Secondary and tertiary level students from across the island received well-needed information on the many opportunities available in the tourism sector.
They were participants in this year’s staging of the Tourism Awareness Week Youth Forum, held at the Montego Bay Convention Centre, St James on Wednesday (September 28).
Delegations from some 17 tourism action clubs from schools islandwide gathered for the occasion, supported by a number of industry stakeholders for an interactive event in which they held sway in one of three panel discussions, voicing their thoughts on: “The Tourism We Want: Youth Response.”
The Youth Forum was organized as part of a series of activities to celebrate Tourism Awareness Week (TAW) 2022, which runs from September 25 – October 1. Many of the students voiced their support for tourism and have indicated their desire to become more involved in the process of – “Rethinking Tourism,” which is the theme for the week.
The very outspoken and insightful panellists at the forum included Junior Minister of Tourism, Sanecia Taylor; winner of the Jamaica Tourist Board (JTB) ‘Entrepreneurship and Innovation in Tourism’ essay competition, Theondra Hamilton and cecretary of the University of the West Indies (UWI) Tourism Society, Britanie Hanson with Xavier McFarlane as moderator.
Panel discussions and topic areas
The panel discussions explored: “Opportunities for Non-Traditional Careers in the Tourist Industry” with Carolyn McDonald-Riley, director of the Tourism Linkages Network, and entrepreneur Ashley Rousseau, moderated by Joel Nomdarkham and “New Vision: Adapting to Change while Remaining Authentic” with presentations by Kris DaCosta, JTB Digital Marketing Manager; Fabian Brown, Director, Internal Organization and Corporate Social Responsibility, Bahia Principe and Tourism Entrepreneur and popular recording artiste, Jeffrey ‘Agent Sasco’ Campbell.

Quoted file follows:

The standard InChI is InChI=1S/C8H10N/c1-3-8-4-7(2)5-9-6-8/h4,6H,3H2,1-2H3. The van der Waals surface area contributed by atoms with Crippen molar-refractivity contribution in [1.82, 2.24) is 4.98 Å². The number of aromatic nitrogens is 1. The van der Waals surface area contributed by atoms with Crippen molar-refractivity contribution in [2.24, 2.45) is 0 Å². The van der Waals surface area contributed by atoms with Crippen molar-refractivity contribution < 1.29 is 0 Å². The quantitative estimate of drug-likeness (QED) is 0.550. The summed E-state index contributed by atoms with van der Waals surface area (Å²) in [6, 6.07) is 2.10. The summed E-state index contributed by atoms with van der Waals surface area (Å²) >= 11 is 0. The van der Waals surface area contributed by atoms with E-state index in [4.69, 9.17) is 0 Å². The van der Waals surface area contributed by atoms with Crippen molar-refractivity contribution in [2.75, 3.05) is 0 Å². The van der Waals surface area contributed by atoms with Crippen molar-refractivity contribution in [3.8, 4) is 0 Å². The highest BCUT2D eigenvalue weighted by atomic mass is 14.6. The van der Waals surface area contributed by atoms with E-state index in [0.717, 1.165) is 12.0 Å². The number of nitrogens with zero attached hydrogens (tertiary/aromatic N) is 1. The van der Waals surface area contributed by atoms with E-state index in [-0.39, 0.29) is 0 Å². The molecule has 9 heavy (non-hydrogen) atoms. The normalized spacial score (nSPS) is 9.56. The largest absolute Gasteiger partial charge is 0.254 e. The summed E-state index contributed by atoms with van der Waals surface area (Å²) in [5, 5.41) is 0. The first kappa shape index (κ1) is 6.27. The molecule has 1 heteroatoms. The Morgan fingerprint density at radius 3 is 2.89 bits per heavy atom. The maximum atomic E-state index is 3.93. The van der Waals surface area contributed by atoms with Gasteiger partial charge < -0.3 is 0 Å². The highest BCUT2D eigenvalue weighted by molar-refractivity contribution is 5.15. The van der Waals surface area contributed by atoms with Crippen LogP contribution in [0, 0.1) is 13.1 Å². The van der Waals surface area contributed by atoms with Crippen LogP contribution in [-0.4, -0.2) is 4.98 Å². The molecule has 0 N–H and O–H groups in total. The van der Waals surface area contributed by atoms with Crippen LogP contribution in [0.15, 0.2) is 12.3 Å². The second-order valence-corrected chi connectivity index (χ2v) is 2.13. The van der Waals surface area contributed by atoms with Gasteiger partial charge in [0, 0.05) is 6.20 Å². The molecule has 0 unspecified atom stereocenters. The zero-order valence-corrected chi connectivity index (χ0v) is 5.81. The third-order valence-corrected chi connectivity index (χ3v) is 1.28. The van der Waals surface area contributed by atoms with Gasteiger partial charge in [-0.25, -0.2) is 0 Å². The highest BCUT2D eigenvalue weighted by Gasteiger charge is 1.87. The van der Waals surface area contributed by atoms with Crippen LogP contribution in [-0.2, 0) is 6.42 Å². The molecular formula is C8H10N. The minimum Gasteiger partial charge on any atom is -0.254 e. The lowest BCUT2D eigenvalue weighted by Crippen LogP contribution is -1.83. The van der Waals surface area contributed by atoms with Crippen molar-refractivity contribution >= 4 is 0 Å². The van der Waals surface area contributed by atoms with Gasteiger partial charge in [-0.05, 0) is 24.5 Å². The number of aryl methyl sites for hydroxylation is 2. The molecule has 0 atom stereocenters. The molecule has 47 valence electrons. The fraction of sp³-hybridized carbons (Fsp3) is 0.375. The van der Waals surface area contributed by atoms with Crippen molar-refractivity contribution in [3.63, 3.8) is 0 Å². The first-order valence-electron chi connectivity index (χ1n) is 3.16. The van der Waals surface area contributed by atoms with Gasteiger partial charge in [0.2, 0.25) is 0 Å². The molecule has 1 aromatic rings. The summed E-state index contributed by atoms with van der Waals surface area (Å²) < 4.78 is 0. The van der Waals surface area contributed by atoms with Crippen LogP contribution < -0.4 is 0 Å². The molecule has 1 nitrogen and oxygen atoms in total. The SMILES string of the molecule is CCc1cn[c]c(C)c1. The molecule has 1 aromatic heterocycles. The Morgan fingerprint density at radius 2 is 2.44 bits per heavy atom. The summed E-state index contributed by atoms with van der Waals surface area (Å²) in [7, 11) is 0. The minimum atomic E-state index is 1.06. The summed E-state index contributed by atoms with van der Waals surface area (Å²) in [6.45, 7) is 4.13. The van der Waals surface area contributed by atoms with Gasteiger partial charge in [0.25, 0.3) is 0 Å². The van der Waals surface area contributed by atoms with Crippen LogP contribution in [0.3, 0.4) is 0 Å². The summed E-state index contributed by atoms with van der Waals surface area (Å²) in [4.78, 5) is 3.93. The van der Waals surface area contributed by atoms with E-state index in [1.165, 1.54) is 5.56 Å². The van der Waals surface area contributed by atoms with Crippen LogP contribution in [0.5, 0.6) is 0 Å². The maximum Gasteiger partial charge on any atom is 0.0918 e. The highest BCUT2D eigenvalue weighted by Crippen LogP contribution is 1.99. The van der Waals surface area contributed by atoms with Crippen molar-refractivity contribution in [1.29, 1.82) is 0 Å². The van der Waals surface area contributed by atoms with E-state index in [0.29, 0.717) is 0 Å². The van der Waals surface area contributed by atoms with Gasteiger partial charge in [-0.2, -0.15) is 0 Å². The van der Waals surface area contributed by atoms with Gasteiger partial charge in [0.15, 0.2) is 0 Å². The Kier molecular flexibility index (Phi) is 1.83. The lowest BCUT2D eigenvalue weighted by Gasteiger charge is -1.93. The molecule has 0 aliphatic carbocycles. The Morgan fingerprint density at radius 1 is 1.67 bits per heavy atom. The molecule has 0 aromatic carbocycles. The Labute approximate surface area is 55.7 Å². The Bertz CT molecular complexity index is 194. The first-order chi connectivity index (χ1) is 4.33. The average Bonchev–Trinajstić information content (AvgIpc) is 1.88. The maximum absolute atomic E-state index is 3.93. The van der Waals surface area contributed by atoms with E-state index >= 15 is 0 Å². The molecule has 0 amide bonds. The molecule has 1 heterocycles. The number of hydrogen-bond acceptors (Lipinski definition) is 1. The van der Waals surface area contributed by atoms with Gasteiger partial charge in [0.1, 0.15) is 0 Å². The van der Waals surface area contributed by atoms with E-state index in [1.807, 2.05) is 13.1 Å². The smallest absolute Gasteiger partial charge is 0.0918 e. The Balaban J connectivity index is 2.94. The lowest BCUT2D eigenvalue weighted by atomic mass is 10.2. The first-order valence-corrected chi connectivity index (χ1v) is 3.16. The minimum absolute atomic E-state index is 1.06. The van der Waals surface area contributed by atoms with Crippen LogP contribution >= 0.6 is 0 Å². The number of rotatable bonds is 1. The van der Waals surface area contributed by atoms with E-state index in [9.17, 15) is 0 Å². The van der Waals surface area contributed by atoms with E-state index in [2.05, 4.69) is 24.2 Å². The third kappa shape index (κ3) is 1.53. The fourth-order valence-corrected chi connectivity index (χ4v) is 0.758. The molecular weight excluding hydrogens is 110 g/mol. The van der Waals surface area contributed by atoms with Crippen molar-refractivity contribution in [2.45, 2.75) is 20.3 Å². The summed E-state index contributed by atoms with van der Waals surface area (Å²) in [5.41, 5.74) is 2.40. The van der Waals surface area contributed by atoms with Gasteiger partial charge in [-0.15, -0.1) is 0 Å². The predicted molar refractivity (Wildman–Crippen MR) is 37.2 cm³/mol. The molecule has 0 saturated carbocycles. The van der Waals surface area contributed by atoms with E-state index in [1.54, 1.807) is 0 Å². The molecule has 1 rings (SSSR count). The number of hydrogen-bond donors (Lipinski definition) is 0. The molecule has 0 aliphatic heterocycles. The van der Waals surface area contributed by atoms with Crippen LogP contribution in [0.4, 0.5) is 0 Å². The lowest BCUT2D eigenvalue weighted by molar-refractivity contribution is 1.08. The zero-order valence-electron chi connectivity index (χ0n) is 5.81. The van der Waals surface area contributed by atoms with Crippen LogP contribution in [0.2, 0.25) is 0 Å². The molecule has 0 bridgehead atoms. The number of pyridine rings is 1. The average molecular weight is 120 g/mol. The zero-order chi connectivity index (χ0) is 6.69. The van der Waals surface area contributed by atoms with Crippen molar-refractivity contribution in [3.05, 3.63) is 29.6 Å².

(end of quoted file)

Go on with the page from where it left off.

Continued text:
With a number of suggestions being raised by the young people, Dr Carey Wallace, executive director of the Tourism Enhancement Fund (TEF), said he was very pleased with the turnout of tourism action clubs. “I was impressed by the brilliance of the answers and their commitment to sustainable tourism,” he mused, underscoring that it was “important to engage that generation.”
He expressed the belief that a forum of this nature served to unlock the ideas of the young people and give them greater insights into the numerous traditional and nontraditional opportunities in what has become the world’s leading industry and “can give them a good quality of life.”
Continuing, Wallace commented: “We believe that we need to have more tourism entrepreneurs coming out from among our own people, as well as more tourism managers, team members, culinary experts as there are so many opportunities.” He argued that the average Jamaican still saw tourism opportunities as a bartender or housekeeper, “not knowing that there are so many more business opportunities that the industry generates.”
Need to share success stories
His views were supported by McDonald-Riley, who stressed the need for professionals who are benefitting directly from the tourism sector to share their success stories, so that young persons can be inspired to enter areas that are profitable.
Wallace added that for an industry generating US$4.2 billion in earnings, “surely there are opportunities or us Jamaicans to be benefitting from it” and the large portion which goes into making overseas purchases, “we believe can be substituted by local products, local services and local talent.”
He underscored that TEF’s Linkages Network was working to build out local capacity in these areas “to form bridges between the productive sector and tourism.”